God’s people need a king who is like us and near to us, but who will not fail. That is what we have in Jesus. At Christmas, we celebrate the coming of King Yahweh in human form—born as a child, born “unto us”—for us and for our salvation. A king from the House of David, fulfilling God’s covenant promises, resolving in himself the tension between the flawed kings of the Old Testament and the true, transcendently holy and glorious King of Isaiah’s vision. The Christmas hymn gets it exactly right:

Christ, by highest heaven adored
Christ the everlasting Lord
Late in time behold him come
Offspring of the virgin’s womb
Veiled in flesh, the Godhead see
Hail the incarnate deity
Pleased as man with men to dwell
Jesus, our Emmanuel
Hark the herald angels sing
“Glory to the newborn king”

~Charles Wesley, 1739~

Student Article: “Taking Back Your Joy”

The following article was written and submitted for publication by Cherokee Christian High School student, Benjamin Koehler, Class of 2017.

Have you ever felt discouraged?  In this world, it happens more often than not. Places like school or the workplace can be filled with discouragement, and unfortunately even at home with our families it’s easy to get discouraged over little things.  It’s easy to talk about hope and thankfulness, but when life seems to take all your joy away, living it out seems near impossible.  Being a pressured high-schooler, I know that when I encounter hardship in life, it’s hard to remember that everything happens for a reason.

the-flashThat’s exactly the lesson a popular TV superhero learned not too long ago.  With the recent debut of the new season of The Flash, fans have gotten to see what happens when their hero, Barry Allen, is able to take back all the things life took away from him by time traveling.  It starts out wonderful at first. He has the girl of his dreams, someone else is playing hero for him, and both his parents are alive (something he hasn’t experienced for a long time).  But things get a little messy after a while.

As Barry traverses this brave new world where he has supposedly fixed all his problems, he starts to realize his mistake.  In this new reality, one of his close friends has train-wrecked his life, and another is an egomaniacal businessman who only cares about his money.  Many of his friends and family find themselves feeling off-kilter, like something is missing, and as Barry learns more and more about how he twisted reality, he also finds that his actions are destroying him – literally. The more he lives his new life the more his old one ceases to exist, and his old self ceases to exist.  As his memories start to fade away, Barry realizes that changing the story of his life was the wrong decision, and he ends up in the sorry state of begging his rival to undue his wrongs.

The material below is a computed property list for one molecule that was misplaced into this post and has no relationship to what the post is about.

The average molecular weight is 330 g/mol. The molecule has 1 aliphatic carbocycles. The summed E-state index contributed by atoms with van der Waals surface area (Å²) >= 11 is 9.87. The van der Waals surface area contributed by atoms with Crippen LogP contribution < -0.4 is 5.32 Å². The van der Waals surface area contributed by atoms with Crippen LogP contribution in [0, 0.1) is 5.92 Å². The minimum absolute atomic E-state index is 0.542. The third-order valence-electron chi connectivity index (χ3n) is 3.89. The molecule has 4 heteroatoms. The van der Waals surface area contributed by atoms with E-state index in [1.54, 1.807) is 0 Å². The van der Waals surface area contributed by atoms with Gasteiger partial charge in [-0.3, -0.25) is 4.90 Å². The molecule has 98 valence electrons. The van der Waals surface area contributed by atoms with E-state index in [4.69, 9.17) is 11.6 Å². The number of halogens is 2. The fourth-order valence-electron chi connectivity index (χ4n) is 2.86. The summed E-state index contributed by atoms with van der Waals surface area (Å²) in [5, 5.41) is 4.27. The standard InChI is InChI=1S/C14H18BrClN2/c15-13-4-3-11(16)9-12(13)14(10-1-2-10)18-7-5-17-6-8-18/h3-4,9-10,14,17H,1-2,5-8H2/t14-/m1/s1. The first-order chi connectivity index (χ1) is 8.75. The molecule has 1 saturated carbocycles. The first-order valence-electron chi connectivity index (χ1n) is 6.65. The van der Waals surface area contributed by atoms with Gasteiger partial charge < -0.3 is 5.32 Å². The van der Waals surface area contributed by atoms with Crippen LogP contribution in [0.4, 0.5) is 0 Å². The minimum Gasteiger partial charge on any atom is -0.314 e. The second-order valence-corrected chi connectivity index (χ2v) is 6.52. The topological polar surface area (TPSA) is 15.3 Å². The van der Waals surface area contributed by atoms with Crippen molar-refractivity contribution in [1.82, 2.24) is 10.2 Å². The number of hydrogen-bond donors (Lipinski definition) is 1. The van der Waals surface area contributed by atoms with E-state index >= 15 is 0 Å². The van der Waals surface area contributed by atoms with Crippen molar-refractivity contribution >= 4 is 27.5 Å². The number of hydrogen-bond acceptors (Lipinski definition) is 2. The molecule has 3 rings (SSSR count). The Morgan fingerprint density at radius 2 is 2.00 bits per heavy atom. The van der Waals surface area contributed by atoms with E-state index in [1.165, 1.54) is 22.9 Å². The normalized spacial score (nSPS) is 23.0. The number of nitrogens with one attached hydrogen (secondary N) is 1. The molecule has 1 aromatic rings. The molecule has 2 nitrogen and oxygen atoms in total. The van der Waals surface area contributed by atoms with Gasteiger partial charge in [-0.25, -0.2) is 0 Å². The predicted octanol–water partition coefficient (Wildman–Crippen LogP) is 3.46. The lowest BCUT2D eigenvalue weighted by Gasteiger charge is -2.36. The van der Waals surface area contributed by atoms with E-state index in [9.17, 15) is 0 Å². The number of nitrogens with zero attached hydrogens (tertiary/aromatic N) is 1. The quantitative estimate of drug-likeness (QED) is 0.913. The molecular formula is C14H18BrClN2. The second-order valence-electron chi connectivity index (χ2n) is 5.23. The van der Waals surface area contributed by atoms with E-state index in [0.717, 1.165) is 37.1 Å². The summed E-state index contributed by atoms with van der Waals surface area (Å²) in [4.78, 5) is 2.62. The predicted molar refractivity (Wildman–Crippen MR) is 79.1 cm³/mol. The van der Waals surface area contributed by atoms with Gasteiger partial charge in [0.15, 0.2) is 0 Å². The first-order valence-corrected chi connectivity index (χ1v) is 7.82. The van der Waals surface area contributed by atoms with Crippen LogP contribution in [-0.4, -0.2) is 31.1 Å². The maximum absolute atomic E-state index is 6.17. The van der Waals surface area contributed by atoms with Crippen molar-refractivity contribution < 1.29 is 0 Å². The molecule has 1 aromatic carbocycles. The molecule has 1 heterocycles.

Now, although the show makes no reference to God, and has nothing to do with school, the spiritual lesson to be learned for our student lives is invaluable.  Life has been unkind to many of us, and though we may not be time-travelling super heroes, we have our own battles to face in our lives as workers and students.  As a student, I know that our struggles can sometimes feel like unbearable burdens. This leads us to think that we would be better off if they were erased from our lives, but we’re missing the point.

Barry Allen is an example of someone who made a mistake of trying to play God, and who got bitten back for it.  In trying to do what he thought would be best for his life, what he thought he deserved, he ended up digging himself into a pit of even worse despair.  It’s easy to see, and yet all too often we so foolishly assume that if we were in control of our lives we could do better.  We are willing to be thankful for blessings, but have you ever
stopped and tried to be thankful for a trial?  It’s not as if our goods, relationships, opportunities, and other such gifts in our lives are our only blessings, and our trials are our curses.  That next test, that painfully stressful project, they aren’t problems that God has accidently let affect us.  They are blessings too.  If you think about it, the only reason Barry was a hero was because of his tragic history, and as much as that made him stressed-student1hurt, it did more good than harm in the long run.

It’s natural for us to get discouraged, especially since high school is often a massive sleep-stealing, stress-inducing confuddleball that sometimes seems to gnaw away at students.  But we shouldn’t see it as a curse on our lives or it will truly become one.  If we start to assume that life would be better if we could obtain what we thought we deserved, we will make the same mistake as Barry, albeit with a little less time travel involved.  Instead, all the trials and sorrow and pain are things we should look at with hope.  They aren’t problems for us, they are only small obstacles that make us better, make us who we are meant to be.

So next time you have that terrifying test, or problematic presentation, don’t wallow in your agony.  Give thanks for all the things that come your way.  Sure, it’s not exactly as glorious as running through the streets with superpowers, but it’s just as important.  If you really want to take life into your own hands, it’s not about how you change your